The one thing I will choose to point out is the absolutely ignorant and arrogant fingers-in-their-ears response from the Senate Banking Committee, which has apparently taken the S&P's downgrade not as a wake-up call, but as an opportunity to prove just how out of touch they really are. Instead of taking their medicine and admitting that their debt ceiling deal was a farce, the Senate Banking Committee has elected to investigate the S&P (for exactly what, I have no idea), choosing once again to find a scapegoat for our country's problems rather than accepting personal blame and then actually trying to make amends.
But I digress (didn't I say I wasn't going to talk about those issues?)... what I actually have to talk about today is a bit of a follow-up on my post from last Friday, which tackled the issue of grade inflation at our nation's universities, and whether students who attend private colleges are literally buying their way to higher grades and better career opportunities (hint: they are). According to the New York Times, this dynamic of the-best-education-money-can-buy could be starting even earlier, in the college application process.
Josh Isackson, an 18-year-old graduate of Tenafly High School in New Jersey, spent the summer after his sophomore year studying Mandarin in Nanjing, China. The next year he was an intern at a market research firm in Shanghai. When it came time to write a personal statement for his college applications, those summers offered a lot of inspiration.
“When I was thinking about the essay, I realized that taking Chinese was a big part of me,” he said.
So Mr. Isackson wrote about exploring the ancient tombs of the Ming dynasty in the Purple Mountain region of Nanjing, “trading jokes with long-dead Ming Emperors, stringing my string hammock between two plum trees and calmly sipping fresh green tea while watching the sun set on the horizon.”...
Students preparing to apply to college are increasingly tailoring their summer plans with the goal of creating a standout personal statement — 250 words or more — for the Common Application in which to describe “a significant experience, achievement, risk you have taken or ethical dilemma you have faced and its impact on you.” Specialized, exotic and sometimes costly activities, they hope, will polish a skill, cultivate an interest and put them in the spotlight in a crowded field of straight-A students with strong test scores, community service hours and plenty of extracurricular activities.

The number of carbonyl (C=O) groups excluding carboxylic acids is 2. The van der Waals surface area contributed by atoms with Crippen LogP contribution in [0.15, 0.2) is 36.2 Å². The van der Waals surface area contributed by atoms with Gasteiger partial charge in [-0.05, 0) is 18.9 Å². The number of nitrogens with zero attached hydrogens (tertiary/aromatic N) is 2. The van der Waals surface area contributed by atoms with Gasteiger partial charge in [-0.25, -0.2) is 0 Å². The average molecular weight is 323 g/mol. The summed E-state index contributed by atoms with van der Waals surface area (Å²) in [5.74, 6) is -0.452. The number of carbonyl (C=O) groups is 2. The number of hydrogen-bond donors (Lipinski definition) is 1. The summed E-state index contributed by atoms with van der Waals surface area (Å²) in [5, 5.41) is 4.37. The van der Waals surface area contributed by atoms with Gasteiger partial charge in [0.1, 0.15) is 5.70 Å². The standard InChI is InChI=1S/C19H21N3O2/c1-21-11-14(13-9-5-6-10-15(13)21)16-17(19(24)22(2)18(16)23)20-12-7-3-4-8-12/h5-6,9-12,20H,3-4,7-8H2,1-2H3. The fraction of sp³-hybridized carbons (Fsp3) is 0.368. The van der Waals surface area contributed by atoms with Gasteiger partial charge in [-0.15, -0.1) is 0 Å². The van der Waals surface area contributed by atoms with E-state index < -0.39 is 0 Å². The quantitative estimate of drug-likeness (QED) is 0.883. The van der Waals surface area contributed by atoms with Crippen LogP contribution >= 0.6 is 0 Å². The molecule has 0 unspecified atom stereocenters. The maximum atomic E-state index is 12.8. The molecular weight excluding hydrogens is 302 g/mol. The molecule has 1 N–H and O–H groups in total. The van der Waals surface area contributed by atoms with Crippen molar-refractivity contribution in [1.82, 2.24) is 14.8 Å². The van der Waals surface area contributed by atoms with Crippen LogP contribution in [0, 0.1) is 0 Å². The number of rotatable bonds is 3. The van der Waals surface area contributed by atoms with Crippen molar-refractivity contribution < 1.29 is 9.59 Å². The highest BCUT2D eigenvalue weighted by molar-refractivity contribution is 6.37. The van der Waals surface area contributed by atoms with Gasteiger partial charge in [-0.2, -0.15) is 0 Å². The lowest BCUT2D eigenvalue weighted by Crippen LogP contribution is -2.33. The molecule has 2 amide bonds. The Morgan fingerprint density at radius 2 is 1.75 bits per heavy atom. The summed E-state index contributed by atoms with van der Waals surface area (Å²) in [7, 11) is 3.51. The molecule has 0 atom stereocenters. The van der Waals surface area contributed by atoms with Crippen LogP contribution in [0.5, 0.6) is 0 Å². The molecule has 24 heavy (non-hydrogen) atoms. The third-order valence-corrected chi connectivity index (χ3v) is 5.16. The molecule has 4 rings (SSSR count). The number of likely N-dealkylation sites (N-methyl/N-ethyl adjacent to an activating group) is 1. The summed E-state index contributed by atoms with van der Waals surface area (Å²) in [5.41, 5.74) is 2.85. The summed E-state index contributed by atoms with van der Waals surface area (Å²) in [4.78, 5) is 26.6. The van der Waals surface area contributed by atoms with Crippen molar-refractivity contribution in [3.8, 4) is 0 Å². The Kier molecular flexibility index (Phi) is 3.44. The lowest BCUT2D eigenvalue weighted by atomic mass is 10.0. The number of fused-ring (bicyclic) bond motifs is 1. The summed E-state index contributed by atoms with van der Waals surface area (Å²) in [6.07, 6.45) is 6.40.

A dizzying array of summer programs have cropped up to feed the growing anxiety that summer must be used constructively. Students can study health care in Rwanda, veterinary medicine in the Caribbean or cell cloning at Brown University, or learn about Sikkim, India’s only Buddhist state.
For those who lack the means to pay for an essay-inspiring trip, at least one scholarship program exists to help. Ten 11th-grade New York City public school students won the Palazzo Strozzi Renaissance Award, which entailed traveling around Italy for a month this summer to study the culture, philosophy and arts of the Renaissance. The students were required to keep diaries and write a final essay, which the foundation said would be used with their college applications.It's not hard to see where I'm going with this. Isackson's ludicrous, vomit-inducing line about "trading jokes with long-dead Ming Emperors" aside (he's going to be a Yalie, naturally... they deserve each other), the class-divide issues are too obvious not to mention.
I don't know what you readers did during your high school summers (maybe you were taking private planes to summer camp, I don't know), but I know I sure as hell didn't spend them "sipping fresh green tea while watching the sun set on the horizon", at least not in Nanjing. Sure, I spent a month or so hammering down lagers from oversized mugs in beer gardens in Munich when I was 16 (part of a student exchange program--I also hosted a German student at my house who seemed to have a strange fixation with devil sticks and Bayern München, but he's not important here), but underage drinking in Europe isn't exactly the first thing that leaps to mind when I'm thinking about application essay topics.
So while I salute Mr. Isackson for his adventurousness and willingness to travel long distances to foreign lands at a young age, programs like the Palazzo Strozzi Renaissance Award aren't nearly sufficient to bridge what is a very obvious and important economic gap between students of varying backgrounds. There is a significant portion of college applicants for whom the concept of summering in China is simply out of the question from a financial perspective. Should we penalize lower-income students because the universe of options was simply smaller for them than for other applicants?
Hopefully, admissions officers recognize this disparity, and do not unduly punish those students who write well-crafted essays on more mundane topics (like, say, working through high school to support one's family). But I'm pragmatic and realistic enough to know better, to realize that whether they mean to be or not, admissions officers will always be impressed and biased toward the more exotic essay topics.
Maybe there's nothing we can do to overcome this economic disparity--even if we find some way to fix this particular problem, the richer kids (and their parents) are virtually guaranteed of finding some other way to use their financial resources to better craft their college-application resume. Whether it's expensive SAT test prep classes, crazy travel itineraries, private tutors, or some other to-be-determined means, money will always find a way to buy what it wants.
And maybe that's just America, and maybe that's just life. But it just sort of smells rotten, doesn't it? Or maybe that's just Mr. Isackson's ego I'm smelling. Or maybe I just really don't like Yalies.
[New York Times]